I know it’s long over, but here it is – Angkor in photos!
Last July, we boarded a bumpy bus ride to cross the border from Vietnam to Cambodia. We know little about the country before coming here. In fact, the only reason Cambodia was on our list was because I wanted to see Angkor Wat. That’s it. That and an Angkor Wat documentary we watched on a Korean Air flight a few months prior.
We hired a tuk tuk driver and spent a leisure 2-days exploring the temples. For a great story on how sincere tuk-tuk drivers are in Cambodia, go here.
Day 1 began at dawn, catching sunrise at the famous Angkor Wat temple. Unfortunately, it was extremely cloudy so when the sun rose, we missed the entire thing. Instead, the sky lit quickly and we were able to see Angkor Wat across the water.
Can you spot G?
We had a lot of fun framing photos here at Angkor Wat.
When we ran into a gang of monkeys, G was excited to photographed them. I was more hesitant, they looked mischievous and up to no good.
We spent Day 2 circling the smaller circuit which included a visit to Bayon, Angkor Thom, Ta Prohm and more.
The faces of Bayon were both fascinating and eerie at the same time. I tried counting before I gave up and just sat and gazed for awhile.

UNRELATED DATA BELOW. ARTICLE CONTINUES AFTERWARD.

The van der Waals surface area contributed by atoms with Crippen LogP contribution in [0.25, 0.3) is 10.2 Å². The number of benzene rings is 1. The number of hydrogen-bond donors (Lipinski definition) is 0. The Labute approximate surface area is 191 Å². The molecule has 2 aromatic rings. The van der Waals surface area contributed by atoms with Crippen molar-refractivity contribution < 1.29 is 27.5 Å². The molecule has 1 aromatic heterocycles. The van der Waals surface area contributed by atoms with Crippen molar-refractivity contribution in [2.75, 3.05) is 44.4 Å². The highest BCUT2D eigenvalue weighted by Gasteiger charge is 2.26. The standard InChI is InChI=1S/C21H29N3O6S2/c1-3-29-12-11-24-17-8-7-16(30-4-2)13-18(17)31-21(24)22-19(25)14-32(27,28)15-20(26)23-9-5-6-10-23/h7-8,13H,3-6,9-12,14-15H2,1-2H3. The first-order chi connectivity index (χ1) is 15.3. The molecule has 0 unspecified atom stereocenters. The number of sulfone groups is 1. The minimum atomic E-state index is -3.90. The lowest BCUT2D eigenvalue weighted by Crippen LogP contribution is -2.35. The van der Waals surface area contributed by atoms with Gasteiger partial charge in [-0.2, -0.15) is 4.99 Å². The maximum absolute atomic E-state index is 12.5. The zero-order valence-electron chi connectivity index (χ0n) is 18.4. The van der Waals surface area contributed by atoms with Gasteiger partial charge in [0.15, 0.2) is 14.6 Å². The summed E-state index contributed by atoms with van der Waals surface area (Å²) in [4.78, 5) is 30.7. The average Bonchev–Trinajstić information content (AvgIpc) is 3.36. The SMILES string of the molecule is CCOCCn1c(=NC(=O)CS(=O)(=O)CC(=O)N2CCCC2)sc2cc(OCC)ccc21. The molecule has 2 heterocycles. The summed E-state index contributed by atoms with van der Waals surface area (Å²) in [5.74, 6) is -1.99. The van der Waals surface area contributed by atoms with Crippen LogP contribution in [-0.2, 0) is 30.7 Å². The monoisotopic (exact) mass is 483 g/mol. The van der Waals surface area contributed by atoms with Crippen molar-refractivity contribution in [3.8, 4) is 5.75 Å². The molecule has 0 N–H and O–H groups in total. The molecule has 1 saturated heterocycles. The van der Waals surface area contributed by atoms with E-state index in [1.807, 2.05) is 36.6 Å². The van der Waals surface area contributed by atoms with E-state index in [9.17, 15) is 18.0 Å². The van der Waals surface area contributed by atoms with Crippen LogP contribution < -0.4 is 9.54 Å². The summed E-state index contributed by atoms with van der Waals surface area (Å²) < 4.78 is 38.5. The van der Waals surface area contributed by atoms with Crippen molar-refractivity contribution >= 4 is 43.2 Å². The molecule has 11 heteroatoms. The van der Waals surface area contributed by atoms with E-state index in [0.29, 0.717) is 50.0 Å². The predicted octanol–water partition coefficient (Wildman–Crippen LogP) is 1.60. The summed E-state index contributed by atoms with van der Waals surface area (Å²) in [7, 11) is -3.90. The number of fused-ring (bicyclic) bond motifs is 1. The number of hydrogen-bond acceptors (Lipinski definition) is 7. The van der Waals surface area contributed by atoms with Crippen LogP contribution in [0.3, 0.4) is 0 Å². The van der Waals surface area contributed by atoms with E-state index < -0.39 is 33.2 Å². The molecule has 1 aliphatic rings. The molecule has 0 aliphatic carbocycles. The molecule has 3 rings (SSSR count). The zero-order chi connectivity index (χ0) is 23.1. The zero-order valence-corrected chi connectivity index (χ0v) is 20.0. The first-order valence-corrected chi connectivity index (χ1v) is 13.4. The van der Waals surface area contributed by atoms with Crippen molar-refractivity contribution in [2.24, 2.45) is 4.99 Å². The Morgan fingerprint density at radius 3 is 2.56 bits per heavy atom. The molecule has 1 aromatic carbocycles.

This temple is considered to be a Khmer art jewel with the most intricately carved red sandstone.
Popularized by Angelina Jolie’s Tomb Raider. By the time we got to Ta Prohm, it started to rain, hard. Our ponchos provided little relief. We found cover within the temple walls and waited until the rain calmed which did not take long.
For more Cambodia fotos, visit our Facebook page.
- For $15 a day, hire a tuk-tuk driver to help you get from one site to the next.
- It’s easy to get temple’d out. Try not to squeeze it all in a day.
- Be respectful. Wear tops that cover your shoulders. This is still a temple.
The grounds of Angkor is remarkably preserved. It’s breathtaking and captivating. So much history resides within the the Park which stretches over some 400 square kilometres, it is hard not to be in awe at this UNESCO Heritage site.
Have you visited Angkor? What was your favorite tip or memory?